In contrast with Robert S. Lynd and Helen M. Lynd’s (1929, 1937) earlier works on Middletown, in which business is accorded a pervasive form of influence based on the domination of business values, Hunter’s study of Atlanta was specifically concerned with the ability of business-centered leadership to manage social change through a structured capacity to set the policy agenda. Atlanta’s business leaders led lives quite insulated from the concerns faced by ordinary citizens, especially the poor. Nonetheless, Hunter found that through their control of economic assets, their central role in civic matters, and their ability to use informal channels of interaction among themselves to reach consensus, they formed a relatively closed leadership group.
Later works, including his follow-up study of Atlanta, Community Power Succession: Atlanta’s Policy-Makers Revisited, were variations on this initial theme. Hunter taught at the University of North Carolina until 1960, then moved to California, mixing social-research consulting with numerous visiting faculty appointments. He died in 1992.
SEE ALSO Community Power Studies; Pluralism; Power
Hunter, Floyd. 1953. Community Power Structure: A Study of Decision Makers. Chapel Hill: University of North Carolina Press.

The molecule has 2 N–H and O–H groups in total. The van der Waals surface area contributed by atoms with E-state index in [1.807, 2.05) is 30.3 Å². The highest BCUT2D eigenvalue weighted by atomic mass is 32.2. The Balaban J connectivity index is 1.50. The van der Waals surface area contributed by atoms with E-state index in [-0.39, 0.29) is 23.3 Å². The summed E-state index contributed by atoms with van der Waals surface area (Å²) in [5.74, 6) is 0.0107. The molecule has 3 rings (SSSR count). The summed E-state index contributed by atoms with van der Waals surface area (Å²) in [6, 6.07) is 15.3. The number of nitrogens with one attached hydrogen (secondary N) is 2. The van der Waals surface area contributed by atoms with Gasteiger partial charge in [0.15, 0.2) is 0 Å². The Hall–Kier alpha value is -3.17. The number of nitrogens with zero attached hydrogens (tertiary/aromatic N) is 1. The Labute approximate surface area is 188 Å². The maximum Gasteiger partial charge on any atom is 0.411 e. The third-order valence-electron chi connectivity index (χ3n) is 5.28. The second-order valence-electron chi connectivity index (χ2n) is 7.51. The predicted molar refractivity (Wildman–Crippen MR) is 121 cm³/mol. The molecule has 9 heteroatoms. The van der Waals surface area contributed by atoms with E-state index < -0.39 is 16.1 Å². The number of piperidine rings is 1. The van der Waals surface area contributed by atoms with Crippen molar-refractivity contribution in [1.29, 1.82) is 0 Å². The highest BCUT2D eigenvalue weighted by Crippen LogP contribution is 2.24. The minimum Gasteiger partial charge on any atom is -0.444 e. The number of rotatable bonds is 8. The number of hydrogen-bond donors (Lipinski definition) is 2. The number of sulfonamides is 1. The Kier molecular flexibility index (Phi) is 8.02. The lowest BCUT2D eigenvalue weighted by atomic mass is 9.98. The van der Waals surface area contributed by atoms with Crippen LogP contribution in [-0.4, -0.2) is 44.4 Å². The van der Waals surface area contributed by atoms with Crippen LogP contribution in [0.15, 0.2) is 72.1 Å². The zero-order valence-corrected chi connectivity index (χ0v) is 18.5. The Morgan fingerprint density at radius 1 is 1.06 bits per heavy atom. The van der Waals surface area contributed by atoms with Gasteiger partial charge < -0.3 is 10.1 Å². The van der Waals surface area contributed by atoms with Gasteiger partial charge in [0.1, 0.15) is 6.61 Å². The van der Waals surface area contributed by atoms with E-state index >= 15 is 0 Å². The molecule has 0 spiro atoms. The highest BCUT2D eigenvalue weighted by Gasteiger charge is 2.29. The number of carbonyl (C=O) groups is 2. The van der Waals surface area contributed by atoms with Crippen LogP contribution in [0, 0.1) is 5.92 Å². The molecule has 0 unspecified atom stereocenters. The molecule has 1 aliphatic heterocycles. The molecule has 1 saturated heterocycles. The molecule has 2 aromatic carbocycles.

Hunter, Floyd. 1959. Top Leadership, U.S.A. Chapel Hill: University of North Carolina Press.
Hunter, Floyd. 1965. The Big Rich and the Little Rich. Garden City, NY: Doubleday.
Hunter, Floyd. 1980. Community Power Succession: Atlanta’s Policy-Makers Revisited. Chapel Hill: University of North Carolina Press.
D’Antonio, William V., Howard J. Ehrlich, and Eugene C. Erickson. 1962. Further Notes on the Study of Community Power. American Sociological Review 27, no. 6 (December): 848–853.
Herson, Lawrence J. R. 1961. In the Footsteps of Community Power. American Political Science Review 55 (December): 817–830.
Hunter, Floyd, Ruth Conner Schaffer, and Cecil G. Sheps. 1956. Community Organization: Action and Inaction. Chapel Hill: University of North Carolina Press.
Lynd, Robert S., and Helen M. Lynd. 1929. Middletown: A Study in Contemporary American Culture. New York: Harcourt, Brace.
Lynd, Robert S., and Helen M. Lynd. 1937. Middletown in Transition: A Study in Cultural Conflicts. New York: Harcourt, Brace.
Saunders, Peter. 1983. Urban Politics: A Sociological Interpretation. London: Hutchinson.
Stone, Clarence N. 1988. Preemptive Power: Floyd Hunter’s “Community Power Structure” Reconsidered. American Journal of Political Science 32 (February): 82–104.
Wolfinger, Raymond E. 1960. Reputation and Reality in the Study of Community Power. American Sociological Review 25 (October): 636–644.
Clarence N. Stone
"Hunter, Floyd." International Encyclopedia of the Social Sciences. . Encyclopedia.com. (September 21, 2018). http://www.encyclopedia.com/social-sciences/applied-and-social-sciences-magazines/hunter-floyd
"Hunter, Floyd." International Encyclopedia of the Social Sciences. . Retrieved September 21, 2018 from Encyclopedia.com: http://www.encyclopedia.com/social-sciences/applied-and-social-sciences-magazines/hunter-floyd